In the Northland, the big event that regional Dylan fans are looking forward to is a December 10 gathering of the Hibbing Dylan Project at the Androy Hotel in Hibbing, where young Robert Zimmerman famously came of age, so to speak. What originally began as a discussion about how to raise money to build a statue to honor the hometown boy who made good has evolved. When Craig Hattam and the organizers learned from Dylan's management team that Bob wouldn't want a statue it was quickly nixed. He'd rather have any money raised go to helping people in some way.
A meeting was then announced for his Saturday, the day the prize will be awarded, to discuss what the local community might be able to do. But even this is evolving. Governor Mark Dayton is using the occasion to declare December 10 "Bob Dylan Day" in Minnesota. I cannot attest to the depth of Governor Dayton's fandom, but I will say that his handlers are wise to encourage his participation here this weekend.
an article from Rolling Stone in which Stephen King defended the Nobel Prize committee's selection. Kudos to King, who said rather pointedly,"People complaining about his Nobel either don't understand or it's just a plain old case of sour grapes." The second, was an article in which former vice president Al Gore cited Dylan's influence on his own social consciousness.
A friend from Chicago sent me a link to this weekend's Chicago Tribune story about Dylan's roots in northern Minnesota. The article includes a nice photo of the tip of Lake Superior kissing the Duluth shoreline with our skyline as a backdrop. And speaking of Duluth, the News Tribune did a nice tribute on its editorial page this Sunday.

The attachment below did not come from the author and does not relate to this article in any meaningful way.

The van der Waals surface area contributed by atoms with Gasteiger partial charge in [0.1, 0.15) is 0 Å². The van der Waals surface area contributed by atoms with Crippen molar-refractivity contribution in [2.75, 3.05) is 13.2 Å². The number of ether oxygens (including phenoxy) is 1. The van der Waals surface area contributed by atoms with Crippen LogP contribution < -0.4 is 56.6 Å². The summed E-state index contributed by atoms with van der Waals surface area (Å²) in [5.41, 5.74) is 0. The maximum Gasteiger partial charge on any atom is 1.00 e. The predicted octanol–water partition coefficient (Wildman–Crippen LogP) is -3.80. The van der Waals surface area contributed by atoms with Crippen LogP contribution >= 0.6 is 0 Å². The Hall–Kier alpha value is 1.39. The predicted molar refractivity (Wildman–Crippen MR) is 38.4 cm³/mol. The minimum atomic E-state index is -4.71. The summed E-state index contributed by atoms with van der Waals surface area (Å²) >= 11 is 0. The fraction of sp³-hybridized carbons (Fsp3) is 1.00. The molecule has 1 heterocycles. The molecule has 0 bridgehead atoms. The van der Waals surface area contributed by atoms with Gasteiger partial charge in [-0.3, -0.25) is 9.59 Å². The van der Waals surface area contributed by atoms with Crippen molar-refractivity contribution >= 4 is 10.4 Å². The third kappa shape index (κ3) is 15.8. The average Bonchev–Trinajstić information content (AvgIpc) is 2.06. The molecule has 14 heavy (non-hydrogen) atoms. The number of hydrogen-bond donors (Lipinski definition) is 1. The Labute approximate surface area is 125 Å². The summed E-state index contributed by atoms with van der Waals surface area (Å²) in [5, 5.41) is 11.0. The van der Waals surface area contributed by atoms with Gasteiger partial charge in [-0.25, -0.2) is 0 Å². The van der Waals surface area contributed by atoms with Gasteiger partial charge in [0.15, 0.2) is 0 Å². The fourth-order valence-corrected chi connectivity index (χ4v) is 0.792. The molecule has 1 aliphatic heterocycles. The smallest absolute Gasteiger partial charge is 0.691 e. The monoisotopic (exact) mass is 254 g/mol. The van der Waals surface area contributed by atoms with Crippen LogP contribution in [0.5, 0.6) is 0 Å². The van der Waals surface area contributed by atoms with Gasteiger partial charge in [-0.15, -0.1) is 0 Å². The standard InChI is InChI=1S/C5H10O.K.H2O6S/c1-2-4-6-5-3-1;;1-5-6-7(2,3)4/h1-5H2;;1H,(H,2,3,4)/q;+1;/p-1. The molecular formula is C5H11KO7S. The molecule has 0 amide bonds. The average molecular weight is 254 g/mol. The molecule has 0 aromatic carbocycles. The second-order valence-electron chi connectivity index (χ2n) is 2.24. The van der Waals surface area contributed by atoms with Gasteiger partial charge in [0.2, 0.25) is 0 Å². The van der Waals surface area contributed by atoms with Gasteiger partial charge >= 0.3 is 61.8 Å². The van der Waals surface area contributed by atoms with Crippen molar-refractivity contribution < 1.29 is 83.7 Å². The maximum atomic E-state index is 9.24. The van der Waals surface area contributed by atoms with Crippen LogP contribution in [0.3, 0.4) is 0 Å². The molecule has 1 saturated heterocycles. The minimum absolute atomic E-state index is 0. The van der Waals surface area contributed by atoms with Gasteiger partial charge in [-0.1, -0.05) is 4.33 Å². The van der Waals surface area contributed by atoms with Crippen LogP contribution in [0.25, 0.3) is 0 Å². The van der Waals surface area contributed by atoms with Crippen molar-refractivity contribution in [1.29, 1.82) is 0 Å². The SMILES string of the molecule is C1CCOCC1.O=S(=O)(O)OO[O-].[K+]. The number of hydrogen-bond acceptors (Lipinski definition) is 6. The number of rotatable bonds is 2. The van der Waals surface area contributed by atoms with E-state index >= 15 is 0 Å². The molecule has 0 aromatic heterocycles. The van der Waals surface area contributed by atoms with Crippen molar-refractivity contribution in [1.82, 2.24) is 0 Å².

Then there's the Wall Street Journal story by Gabriel Rubin, a Chicago-based WSJ journalist, who made the trek up here early in the week before to feel the pulse as we proceed toward the day.
And then there's this piece from the Minneapolis Star Tribune. I think the photo at the top says it all. Dylan's having fun, here, and whatever happens this really is a very special moment for the man.
Whether you're planning to attend or following from afar, the best way to stay current is to tap into The Hibbing Dylan Project on Facebook.
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How big is a Nobel Prize? No question it's a tremendous honor that is bestowed with gravity and acknowledged by many to be "the biggest award on earth." That's why as a young writer I made the Prize a facet of the story "Liz Mills," which appears in my volume of short stories Newmanesque.
Meantime, life goes on.... all around you. Will I see you in Hibbing?